Pelor’s Florist

The natural world is full of wonders. That’s why we eat everything in it, and sometimes it eats us. The gods, being gods, take it upon themselves to mess with it when they get bored. This can go really wrong and then you get things like banana fungus, leprosy, Nickelback, and the Twilight series of books. Other times, it’s simple and beautiful, and you never even know it’s there. This is how the donut was born, and also the sweet-smelling Pelorbell flower.

The first Pelorbell flowers came to the Forgotten Realms long before anyone can remember, and only appear often enough that their legend continues. It’s said the flowers weren’t discovered, but rather the answer to a prayer — specifically, one about not being consumed alive by the undead.

By day, Pelorbells appear to be large, bright, white sunflowers. Their smell is sweet, not unlike lilac, and is said to gently calm the hearts of those nearby. By night, the flowers wither noticeably, to the point where it is difficult to tell if they still live. That is, unless they are exposed to light. Then, they bloom even larger than before, and radiate waves of their own silvery light.

No ordinary light is this, for it seems crafted for the express purpose of eradicating the unnatural damned. Those pure of intention who bathe in this light find their wounds healed and steel in their spine. Undead creatures, on the other hand find their rotting flesh burning off into oily smoke and their spines lying on the ground.

It’s unknown if the flowers are the product of powerful magic or if they are the physical manifestation of a god’s will, but their effects are potent indeed. One or two of these flowers planted outside a house shine sufficient light to keep its occupants safe for what would otherwise be a long night of horrors. The thought of yards and fields planted with Pelorbells is enough to give pause to even the most bloodthirsty dead-army-wielding necromancer.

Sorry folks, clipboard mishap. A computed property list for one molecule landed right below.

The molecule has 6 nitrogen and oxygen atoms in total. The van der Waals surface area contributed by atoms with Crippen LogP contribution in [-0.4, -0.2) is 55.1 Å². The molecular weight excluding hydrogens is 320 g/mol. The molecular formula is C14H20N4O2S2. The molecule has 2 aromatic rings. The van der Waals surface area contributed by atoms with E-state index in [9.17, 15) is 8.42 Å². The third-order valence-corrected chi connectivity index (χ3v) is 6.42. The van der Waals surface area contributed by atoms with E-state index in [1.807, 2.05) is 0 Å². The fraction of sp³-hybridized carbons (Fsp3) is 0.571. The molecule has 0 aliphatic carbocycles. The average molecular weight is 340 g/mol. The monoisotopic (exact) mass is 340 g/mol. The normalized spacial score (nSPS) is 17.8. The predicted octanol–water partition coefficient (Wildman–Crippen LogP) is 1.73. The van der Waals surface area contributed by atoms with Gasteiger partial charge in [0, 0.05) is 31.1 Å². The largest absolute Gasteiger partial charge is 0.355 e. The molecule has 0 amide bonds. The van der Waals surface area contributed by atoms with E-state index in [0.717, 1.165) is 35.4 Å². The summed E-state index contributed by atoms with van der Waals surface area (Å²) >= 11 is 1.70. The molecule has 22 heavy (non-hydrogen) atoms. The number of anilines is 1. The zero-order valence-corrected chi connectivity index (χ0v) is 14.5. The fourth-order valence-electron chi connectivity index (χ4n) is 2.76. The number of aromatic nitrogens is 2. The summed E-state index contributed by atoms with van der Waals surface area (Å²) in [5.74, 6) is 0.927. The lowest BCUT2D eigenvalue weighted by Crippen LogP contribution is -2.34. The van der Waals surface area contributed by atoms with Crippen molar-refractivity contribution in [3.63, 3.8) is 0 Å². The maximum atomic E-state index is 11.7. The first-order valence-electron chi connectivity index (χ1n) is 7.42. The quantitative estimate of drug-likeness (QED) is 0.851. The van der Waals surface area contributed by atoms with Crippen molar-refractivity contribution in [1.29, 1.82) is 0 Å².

In my D&D game last week, our intrepid adventuring party encountered just such a field (and undead army). And if, like them, you didn’t realize until it was far too late the lengths I will go to to make a Plants vs. Zombies joke….. then Pelor protect you.

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  1. I have been trying to figure out how to make a Plants vs. Zombies session work in my game since PvZ came out! Still haven’t worked out the details. The best I’ve come up with is that the heroes come to the aid of a reclusive druid with a pot on his head who gives them magic seed pouches to defend his home from undead. The pouches quick-sprout plant-based creatures. Problem is, I a: can’t decide if its important to have the zombies move only in rows. b: can’t figure out how to have lots of plants and zombies fighting without slowing combat to a crawl or lurch.

  2. So, this is fantastic. Plants vs Zombies should be an important part of any D&D campaign.

  3. Two things:

    1. I can usually tell a Vanir article in my RSS feed just by the title, and this one was no exception.

    2. I actually really like this idea (over and above the Plants vs. Zombies joke).

  4. Awesome! Simply and purely a totally awesome idea! Since my characters might very well face some quite challenging undead threat (in fact the undead have sent them running already once), I might find a use for this flower.

  5. Okay, I put together a Plants vs. Zombies encounter for my 3.5 game and ran it last night. I have a summary of how it worked up over at ROFLInitiative.


  1. […] that the PC’s were going to die. The one that really sticks out in my mind was during our Plants vs Zombies session a couple months back. I sent out wave after wave of zombies from a mysterious dark portal […]